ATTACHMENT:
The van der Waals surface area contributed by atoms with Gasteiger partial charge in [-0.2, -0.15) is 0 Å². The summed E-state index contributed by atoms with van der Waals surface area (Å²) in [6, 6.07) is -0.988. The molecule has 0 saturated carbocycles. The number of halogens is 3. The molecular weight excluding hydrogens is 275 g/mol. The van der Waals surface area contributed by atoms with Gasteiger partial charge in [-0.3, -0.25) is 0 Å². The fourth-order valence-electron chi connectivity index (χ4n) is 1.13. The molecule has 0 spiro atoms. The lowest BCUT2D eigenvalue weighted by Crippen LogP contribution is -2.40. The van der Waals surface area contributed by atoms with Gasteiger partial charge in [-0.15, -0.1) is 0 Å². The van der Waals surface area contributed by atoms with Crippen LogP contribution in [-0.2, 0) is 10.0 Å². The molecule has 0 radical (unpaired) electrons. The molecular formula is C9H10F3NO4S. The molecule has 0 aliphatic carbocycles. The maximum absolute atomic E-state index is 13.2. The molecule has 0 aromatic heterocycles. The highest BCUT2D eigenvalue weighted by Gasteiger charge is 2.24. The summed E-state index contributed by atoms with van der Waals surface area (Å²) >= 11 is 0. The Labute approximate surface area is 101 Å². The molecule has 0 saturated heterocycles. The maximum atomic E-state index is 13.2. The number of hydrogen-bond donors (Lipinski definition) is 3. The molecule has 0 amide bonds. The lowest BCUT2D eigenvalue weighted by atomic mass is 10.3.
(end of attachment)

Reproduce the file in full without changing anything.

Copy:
The van der Waals surface area contributed by atoms with Gasteiger partial charge in [-0.2, -0.15) is 0 Å². The summed E-state index contributed by atoms with van der Waals surface area (Å²) in [6, 6.07) is -0.988. The molecule has 0 saturated carbocycles. The number of halogens is 3. The molecular weight excluding hydrogens is 275 g/mol. The van der Waals surface area contributed by atoms with Gasteiger partial charge in [-0.3, -0.25) is 0 Å². The fourth-order valence-electron chi connectivity index (χ4n) is 1.13. The molecule has 0 spiro atoms. The lowest BCUT2D eigenvalue weighted by Crippen LogP contribution is -2.40. The van der Waals surface area contributed by atoms with Gasteiger partial charge in [-0.15, -0.1) is 0 Å². The van der Waals surface area contributed by atoms with Crippen LogP contribution in [-0.2, 0) is 10.0 Å². The molecule has 0 radical (unpaired) electrons. The molecular formula is C9H10F3NO4S. The molecule has 0 aliphatic carbocycles. The maximum absolute atomic E-state index is 13.2. The molecule has 0 aromatic heterocycles. The highest BCUT2D eigenvalue weighted by Gasteiger charge is 2.24. The summed E-state index contributed by atoms with van der Waals surface area (Å²) >= 11 is 0. The Labute approximate surface area is 101 Å². The molecule has 0 saturated heterocycles. The maximum atomic E-state index is 13.2. The number of hydrogen-bond donors (Lipinski definition) is 3. The molecule has 0 amide bonds. The lowest BCUT2D eigenvalue weighted by atomic mass is 10.3.